The York Residency Museum has two new state-of-the-art, dust free cabinets to help keep its collections in the best possible condition.

Museum curator, Carol Littlefair, said a Lotterywest grant funded the expensive cabinets.  “We can now provide much improved storage for the more vulnerable objects, especially large flat items that are difficult to put in boxes. "Many items, particularly textiles, watercolours and photographs are very vulnerable to fading, dust and insect damage," she said.

"These cabinets are the same as those used at the WA Museum so the people of York can be assured that their heritage is getting the best possible care. "They   
have also helped us to make best use of our very limited storage space. "Unlike the 1970’s when anything old was considered suitable for a museum, we now have strict collecting policies that consider the significance of the object to York,” Ms Littlefair said.

"Some hardworking volunteers have spent the summer reorganising the store and collections to make them ready for the arrival of the new cabinets. “Our volunteers are a great team and do everything from opening the museum to documenting the collections and looking after the gardens. "We’d love more people to get involved and learn how to look after heritage objects and help to keep the museum open. "Without volunteers the museum can’t open and that’s one less attraction for visitors to the town”, she said.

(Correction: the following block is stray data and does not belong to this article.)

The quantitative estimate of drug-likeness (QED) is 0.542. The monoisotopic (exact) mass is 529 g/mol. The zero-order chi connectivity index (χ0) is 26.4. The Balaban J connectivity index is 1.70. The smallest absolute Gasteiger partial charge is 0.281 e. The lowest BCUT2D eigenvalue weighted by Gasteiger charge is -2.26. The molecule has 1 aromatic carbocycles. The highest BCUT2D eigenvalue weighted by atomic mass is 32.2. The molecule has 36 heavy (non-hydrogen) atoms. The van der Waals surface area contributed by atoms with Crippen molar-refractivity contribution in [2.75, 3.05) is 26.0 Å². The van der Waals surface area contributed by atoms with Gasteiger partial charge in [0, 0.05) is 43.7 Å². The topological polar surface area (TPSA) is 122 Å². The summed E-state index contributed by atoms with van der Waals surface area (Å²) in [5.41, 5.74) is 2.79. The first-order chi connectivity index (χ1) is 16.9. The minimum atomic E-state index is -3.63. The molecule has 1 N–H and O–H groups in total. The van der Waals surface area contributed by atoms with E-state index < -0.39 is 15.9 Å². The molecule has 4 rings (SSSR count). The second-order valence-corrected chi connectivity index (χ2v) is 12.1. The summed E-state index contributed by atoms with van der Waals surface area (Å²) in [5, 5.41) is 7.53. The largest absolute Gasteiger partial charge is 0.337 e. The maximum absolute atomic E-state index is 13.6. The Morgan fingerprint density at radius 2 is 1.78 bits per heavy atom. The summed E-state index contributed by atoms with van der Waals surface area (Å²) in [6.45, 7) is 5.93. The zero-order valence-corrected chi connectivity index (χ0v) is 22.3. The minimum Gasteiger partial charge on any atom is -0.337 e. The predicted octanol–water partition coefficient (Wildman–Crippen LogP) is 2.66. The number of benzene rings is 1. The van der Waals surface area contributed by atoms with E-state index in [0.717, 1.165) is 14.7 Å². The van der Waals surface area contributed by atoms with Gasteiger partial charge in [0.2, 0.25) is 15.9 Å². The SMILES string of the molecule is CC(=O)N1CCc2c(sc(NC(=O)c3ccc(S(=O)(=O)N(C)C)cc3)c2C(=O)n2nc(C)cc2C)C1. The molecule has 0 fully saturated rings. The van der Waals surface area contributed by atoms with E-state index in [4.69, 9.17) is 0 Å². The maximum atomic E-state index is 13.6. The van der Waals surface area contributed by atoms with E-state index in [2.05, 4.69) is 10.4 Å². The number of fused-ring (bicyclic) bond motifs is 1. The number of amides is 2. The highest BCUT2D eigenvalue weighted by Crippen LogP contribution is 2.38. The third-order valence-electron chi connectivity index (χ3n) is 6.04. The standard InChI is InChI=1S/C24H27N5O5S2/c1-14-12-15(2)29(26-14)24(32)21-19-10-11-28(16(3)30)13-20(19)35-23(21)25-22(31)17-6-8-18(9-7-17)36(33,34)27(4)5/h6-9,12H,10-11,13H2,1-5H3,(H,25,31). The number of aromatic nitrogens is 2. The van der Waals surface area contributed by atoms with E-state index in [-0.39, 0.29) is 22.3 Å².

The museum runs  behind-the-scenes tours for groups of 10 or more at any time by arrangement. Anyone who would like to have an outing with a difference should contact Carol Littlefair by email on or call  9641 1751 and leave a message. Admission is free for residents of the York Shire and there is a small charge for others. 

BELOW: York Residency Museum display of scenes from the early convict era.